Bay Area Air Quality District Proposes Violation of Constitution

Forbidden Fireplace

… nor shall private property be taken for public use, without just compensation.

The March 23 San Jose Mercury-News had a front-page article with a new proposal from the Bay Area Air Quality Management District (BAAQMD). This proposal is a direct violation of the “takings” clause of the U.S. Constitution. Specifically, the last clause of the fifth amendment says→

Bay Area Air Quality District Proposes Violation of Constitution

BAAQMD has proposed banning the sale or rental of privately-owned housing if said housing contains a wood-burning fireplace. In effect, BAAQMD wants to reduce the price of such houses to zero. They do offer an out: the owner can “upgrade” their fireplace(s) to burn natural gas at a cost of around $3,000 (presumably per fireplace, although there may be multi-fireplace discounts).

This is insane. The amount of pollution emitted by wood-burning fireplaces cannot possibly be that important.  But, even worse, BAAQMD does not know whether their drastic proposal will even reduce the quantity of wood smoke.  Read on for the depressing details.

Full disclosure: my lovely wife and I own two houses in the Bay Area.  Each has a wood-burning fireplace (although neither has been used for at least five years).


According to BAAQMD,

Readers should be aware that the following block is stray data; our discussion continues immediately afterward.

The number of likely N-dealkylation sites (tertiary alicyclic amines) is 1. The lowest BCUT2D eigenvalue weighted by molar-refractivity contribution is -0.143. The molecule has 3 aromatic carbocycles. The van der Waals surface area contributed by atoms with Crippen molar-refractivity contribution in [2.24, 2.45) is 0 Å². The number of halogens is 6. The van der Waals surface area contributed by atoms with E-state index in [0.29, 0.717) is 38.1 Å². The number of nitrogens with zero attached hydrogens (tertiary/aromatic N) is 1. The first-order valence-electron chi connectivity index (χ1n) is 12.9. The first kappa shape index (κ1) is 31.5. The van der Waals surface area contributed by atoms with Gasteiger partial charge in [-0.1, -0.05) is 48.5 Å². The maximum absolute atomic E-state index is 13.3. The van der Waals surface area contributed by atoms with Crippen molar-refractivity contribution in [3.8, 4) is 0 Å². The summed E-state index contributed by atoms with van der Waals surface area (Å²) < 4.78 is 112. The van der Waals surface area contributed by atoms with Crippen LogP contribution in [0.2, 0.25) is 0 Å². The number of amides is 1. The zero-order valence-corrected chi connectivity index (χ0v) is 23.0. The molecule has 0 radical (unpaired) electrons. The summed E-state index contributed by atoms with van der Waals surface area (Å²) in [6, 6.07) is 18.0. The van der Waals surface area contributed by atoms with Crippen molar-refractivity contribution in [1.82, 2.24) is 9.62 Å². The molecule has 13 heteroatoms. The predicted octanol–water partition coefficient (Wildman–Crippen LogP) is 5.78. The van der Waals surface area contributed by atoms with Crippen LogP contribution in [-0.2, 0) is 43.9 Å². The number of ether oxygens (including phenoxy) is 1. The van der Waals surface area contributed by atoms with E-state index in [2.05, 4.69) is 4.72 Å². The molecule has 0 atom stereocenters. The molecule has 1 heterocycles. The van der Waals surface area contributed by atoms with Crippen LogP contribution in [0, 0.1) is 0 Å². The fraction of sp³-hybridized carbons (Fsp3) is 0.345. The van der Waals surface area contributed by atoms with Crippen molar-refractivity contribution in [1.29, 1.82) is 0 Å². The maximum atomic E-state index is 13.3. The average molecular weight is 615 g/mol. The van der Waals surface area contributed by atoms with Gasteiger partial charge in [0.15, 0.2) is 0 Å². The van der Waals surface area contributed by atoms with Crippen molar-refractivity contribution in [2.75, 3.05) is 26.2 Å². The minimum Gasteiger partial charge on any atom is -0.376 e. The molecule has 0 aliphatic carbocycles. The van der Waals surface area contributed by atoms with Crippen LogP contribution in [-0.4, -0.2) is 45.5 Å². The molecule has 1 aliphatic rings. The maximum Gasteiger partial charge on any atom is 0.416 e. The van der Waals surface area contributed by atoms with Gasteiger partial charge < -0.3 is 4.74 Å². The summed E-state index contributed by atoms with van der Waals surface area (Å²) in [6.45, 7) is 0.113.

The San Francisco Bay Area is home to almost seven million residents and an estimated 1.4 million fireplaces and wood stoves. Wood smoke from these devices is the #1 source of wintertime air pollution.

I do not believe this — and neither should you. BAAQMD defines “pollution” in very specific ways. But note the specific qualifier: “source of wintertime air pollution.” Gee, maybe that’s because people are using fireplaces to stay warm! Even for current “spare the air” regulations, dwellings whose sole source of heat is burning wood are exempt. As far as I can tell, BAAQMD does not even try to locate the pollution sources. How many of the homes burning wood in fireplaces are exempt from their regulations? I don’t know.  And, at least as far as I can tell, neither does BAAQMD. A quick scan of their massive report shows a lot of concern for concentrations of various pollutants in different locations, but zero consideration of sources. Frankly, that’s stupid. BAAQMD cannot determine the effectiveness of their regulations until they know the percentage of current pollution emitted by exempt structures. Until then they are simply whistling in the dark.

“Spare the Air”

I have to add that current regulations prohibit burning wood during “spare the air” days (common in the winter). The number of these days is directly related to meteorological conditions. More storms and more wind means fewer spare the air days. This year we had a rainy December, a dry January, and fairly dry February and March (so far). As you would predict, there were few spare the air days in December and many more in January, February, and March.